Yes, I rise to yet a new level of pretentious admonition. I admire the greatness of Stephen Sondheim as much as anyone. Sadly, that greatness vastly diminished after Sweeney Todd (1979), through the impossibly unengaging Merrily We Roll Along, with a great score and a not great book.
On a PBS program covering his 80th birthday celebration, I felt such a sadness. He has lived so many years, striving to recapture his glory years (the 70s), when, in fact, there is little evidence ofa ny Broadway composer delivering first rate work once he leaves his early 60s.
Sondheim, I have often wondered, collaborated with at least two terribly ineffectual librettists, Geo Wideman (Pacific Overtures, xxxx), when he should be working with the most practical and pragmatic of dramatists, as a challenge and counter force against Sondheim's dense cerebral inclinations.
On a News Hour interview tonight, Sondheim explained how a lyric could not be "packed" with too many words or ideas (something like stuffing an omlet), and yet this is very tendency to overwrite and overreach has hampered many of his later works, riddled with obtuse lyrics flailing intellectually in too many directions. More than once during Into the Woods -- a veritable smorgasbord of dispirit ideas -- I asked myslef, what exactly is he NOW saying?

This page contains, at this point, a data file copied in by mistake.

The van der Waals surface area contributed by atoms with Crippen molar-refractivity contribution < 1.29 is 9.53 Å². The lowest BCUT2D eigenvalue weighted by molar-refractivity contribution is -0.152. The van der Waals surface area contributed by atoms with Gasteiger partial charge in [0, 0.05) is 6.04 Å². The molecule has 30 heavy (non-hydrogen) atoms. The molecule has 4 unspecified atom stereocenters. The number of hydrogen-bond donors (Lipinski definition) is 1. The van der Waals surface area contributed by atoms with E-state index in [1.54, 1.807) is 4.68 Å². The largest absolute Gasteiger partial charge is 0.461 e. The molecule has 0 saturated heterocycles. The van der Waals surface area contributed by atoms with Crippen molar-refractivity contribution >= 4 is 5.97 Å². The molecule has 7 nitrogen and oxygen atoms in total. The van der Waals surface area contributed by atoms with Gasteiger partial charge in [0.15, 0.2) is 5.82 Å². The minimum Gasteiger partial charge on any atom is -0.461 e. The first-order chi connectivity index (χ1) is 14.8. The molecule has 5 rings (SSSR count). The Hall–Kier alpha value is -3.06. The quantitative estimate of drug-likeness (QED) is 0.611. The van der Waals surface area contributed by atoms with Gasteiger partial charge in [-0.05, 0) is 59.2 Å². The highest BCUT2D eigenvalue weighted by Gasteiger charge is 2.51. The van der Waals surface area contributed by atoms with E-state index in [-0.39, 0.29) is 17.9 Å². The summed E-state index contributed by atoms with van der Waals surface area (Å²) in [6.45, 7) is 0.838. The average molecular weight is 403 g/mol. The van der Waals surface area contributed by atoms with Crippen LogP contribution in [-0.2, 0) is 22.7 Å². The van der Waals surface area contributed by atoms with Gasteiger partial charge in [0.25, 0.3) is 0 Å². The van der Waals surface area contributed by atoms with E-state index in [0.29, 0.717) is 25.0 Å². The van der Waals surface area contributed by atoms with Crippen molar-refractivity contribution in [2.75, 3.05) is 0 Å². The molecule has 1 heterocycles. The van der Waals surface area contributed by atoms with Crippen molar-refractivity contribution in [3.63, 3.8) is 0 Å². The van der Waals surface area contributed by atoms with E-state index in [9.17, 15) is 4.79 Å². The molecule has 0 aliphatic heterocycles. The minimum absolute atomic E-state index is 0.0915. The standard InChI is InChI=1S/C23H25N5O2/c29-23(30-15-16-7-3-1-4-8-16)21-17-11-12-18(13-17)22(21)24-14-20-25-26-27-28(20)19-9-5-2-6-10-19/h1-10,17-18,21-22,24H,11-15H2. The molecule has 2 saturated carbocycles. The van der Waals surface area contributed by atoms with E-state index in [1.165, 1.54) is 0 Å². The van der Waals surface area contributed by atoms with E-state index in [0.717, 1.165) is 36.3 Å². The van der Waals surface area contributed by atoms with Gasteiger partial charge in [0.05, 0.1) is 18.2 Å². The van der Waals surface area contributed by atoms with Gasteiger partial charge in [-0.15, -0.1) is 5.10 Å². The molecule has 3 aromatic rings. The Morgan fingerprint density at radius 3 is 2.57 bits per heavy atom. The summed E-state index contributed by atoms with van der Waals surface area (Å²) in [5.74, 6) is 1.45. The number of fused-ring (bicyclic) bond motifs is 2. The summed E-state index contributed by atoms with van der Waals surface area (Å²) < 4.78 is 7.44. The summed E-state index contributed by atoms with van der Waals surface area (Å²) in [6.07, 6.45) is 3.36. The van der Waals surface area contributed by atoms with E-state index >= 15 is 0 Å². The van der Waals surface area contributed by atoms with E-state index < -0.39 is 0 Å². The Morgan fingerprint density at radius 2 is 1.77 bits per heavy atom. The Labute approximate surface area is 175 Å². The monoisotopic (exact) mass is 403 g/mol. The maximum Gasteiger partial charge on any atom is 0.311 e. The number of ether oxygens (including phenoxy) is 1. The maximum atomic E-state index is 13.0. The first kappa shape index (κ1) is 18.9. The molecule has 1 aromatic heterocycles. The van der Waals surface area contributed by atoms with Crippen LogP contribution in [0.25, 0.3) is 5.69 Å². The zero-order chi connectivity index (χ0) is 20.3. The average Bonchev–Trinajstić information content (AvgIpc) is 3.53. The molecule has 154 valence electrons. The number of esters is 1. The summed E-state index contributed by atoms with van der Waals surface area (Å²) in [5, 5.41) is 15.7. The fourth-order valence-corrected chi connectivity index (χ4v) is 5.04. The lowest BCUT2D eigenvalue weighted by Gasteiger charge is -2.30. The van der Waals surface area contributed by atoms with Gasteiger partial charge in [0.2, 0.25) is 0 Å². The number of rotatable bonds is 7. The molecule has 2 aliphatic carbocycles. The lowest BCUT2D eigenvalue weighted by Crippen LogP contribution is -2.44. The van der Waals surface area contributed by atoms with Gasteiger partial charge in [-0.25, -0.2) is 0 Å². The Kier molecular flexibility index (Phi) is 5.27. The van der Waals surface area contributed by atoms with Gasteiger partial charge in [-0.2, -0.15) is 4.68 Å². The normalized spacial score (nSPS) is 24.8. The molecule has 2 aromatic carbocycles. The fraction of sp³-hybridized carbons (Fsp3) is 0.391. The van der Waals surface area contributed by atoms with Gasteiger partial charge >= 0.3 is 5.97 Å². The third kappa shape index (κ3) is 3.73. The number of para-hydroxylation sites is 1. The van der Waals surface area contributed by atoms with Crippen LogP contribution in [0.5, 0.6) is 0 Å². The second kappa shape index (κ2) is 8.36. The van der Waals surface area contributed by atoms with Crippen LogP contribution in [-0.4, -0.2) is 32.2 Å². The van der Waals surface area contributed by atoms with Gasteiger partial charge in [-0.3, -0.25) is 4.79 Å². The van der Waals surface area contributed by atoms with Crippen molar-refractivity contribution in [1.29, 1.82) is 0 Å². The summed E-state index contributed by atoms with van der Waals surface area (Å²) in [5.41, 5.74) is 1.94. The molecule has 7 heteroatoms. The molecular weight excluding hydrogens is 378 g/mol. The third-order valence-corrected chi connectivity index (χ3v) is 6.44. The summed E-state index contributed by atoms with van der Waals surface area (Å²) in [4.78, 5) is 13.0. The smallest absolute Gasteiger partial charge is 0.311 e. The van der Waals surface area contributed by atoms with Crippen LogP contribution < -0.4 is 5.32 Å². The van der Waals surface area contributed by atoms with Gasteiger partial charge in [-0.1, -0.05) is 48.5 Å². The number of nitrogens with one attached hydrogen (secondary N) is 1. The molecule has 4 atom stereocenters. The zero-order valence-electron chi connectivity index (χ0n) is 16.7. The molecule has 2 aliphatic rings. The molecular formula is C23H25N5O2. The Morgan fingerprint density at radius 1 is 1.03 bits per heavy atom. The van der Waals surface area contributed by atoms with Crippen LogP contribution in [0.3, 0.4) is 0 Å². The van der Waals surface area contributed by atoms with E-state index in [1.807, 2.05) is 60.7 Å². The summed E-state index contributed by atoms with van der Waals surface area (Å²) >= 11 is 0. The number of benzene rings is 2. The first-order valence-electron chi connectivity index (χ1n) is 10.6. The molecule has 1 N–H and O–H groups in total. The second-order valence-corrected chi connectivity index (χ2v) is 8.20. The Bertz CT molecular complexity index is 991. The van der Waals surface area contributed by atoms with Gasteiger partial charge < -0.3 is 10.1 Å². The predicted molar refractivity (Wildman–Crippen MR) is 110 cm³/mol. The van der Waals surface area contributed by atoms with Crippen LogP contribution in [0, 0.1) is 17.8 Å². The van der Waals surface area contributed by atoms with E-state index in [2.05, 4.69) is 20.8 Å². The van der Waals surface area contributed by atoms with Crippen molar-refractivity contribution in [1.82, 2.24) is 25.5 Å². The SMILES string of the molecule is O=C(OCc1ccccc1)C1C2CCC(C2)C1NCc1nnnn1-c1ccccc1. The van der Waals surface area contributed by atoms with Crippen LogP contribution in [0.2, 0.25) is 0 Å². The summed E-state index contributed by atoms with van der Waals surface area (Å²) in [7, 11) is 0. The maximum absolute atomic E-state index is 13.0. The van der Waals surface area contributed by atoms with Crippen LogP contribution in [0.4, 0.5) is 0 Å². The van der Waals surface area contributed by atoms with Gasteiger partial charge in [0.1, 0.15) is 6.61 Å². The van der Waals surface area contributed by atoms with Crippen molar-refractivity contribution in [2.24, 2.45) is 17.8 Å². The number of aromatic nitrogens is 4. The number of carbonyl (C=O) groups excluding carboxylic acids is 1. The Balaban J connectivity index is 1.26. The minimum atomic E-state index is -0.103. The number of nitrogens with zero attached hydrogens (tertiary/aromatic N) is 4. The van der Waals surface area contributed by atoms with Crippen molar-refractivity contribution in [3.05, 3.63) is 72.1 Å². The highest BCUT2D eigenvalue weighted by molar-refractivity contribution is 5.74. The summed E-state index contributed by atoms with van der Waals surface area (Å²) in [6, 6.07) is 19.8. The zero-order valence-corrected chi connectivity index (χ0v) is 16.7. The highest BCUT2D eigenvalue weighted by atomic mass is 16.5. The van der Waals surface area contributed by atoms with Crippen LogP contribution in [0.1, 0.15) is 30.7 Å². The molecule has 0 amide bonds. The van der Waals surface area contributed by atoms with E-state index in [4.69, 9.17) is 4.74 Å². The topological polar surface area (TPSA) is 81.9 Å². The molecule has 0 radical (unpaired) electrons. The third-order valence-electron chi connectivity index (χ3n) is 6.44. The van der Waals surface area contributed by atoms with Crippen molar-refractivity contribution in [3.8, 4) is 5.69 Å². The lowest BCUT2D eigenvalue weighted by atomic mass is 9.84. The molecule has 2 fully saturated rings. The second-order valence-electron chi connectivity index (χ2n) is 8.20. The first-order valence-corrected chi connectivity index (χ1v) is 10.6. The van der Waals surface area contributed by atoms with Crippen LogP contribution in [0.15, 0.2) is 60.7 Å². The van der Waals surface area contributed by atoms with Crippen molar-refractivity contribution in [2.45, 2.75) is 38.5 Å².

My favorite of Sondheim shows i Follies. Even watching a bus and truck production of the show in Northern California many years ago, the challenging questions it raised about how dreams end up as bitter-suite memories -- held me in thrilling thrall.
Because the man is such a theater giant, I am touched seeing him, so vital and alive still, knowing the roads he did not travel are the roads he will continue to travel, even more adamantly abstract, I fear.
Most of the songs sung on the PBS birthday celebration where the great ones. Elaine Strich nearly self-resurrected with her riveting of "I'm Still Here." We understand the words. We follow the feelings clear through to the end. We are not stranded as the show goes on trying to figure out in our minds what exactly is being said.
After his string of great works culminating with Sweeney, Sondheim began reaching to deeply into his mind (Sunday in the Park With Geroge), as if he had to continually go deeper, and in that futile excrecise and self indulegne, he committed the very sin that tonight he was preaching against: the overly loaded lyric. Is there anybody within the city limits of New York City willing to call the genius on this?
Please, Steve, get back to the basics. Believe in what you did in West Side Story and Company, and find yourself a grounded book writer. Stop dwelling on esoteric rhymes and the thousand degrees of ambivalence. You need to once gain tell us how "it's alarming how charming I feel." Might not make literal sense, but in a theatre, the rhyme scheme flys.
I would love to see you deliver another Big One and trump the historical odds against a composer of your age engineering so epic a comeback. Perhaps YOU are the one to do it.
The truth is, genius is a fleeting state of being. E.M Forster turned out four great books in not much more than a decade. F. Scott Fitzgerald turned out only one bonnafied mastepiece, Gatsby.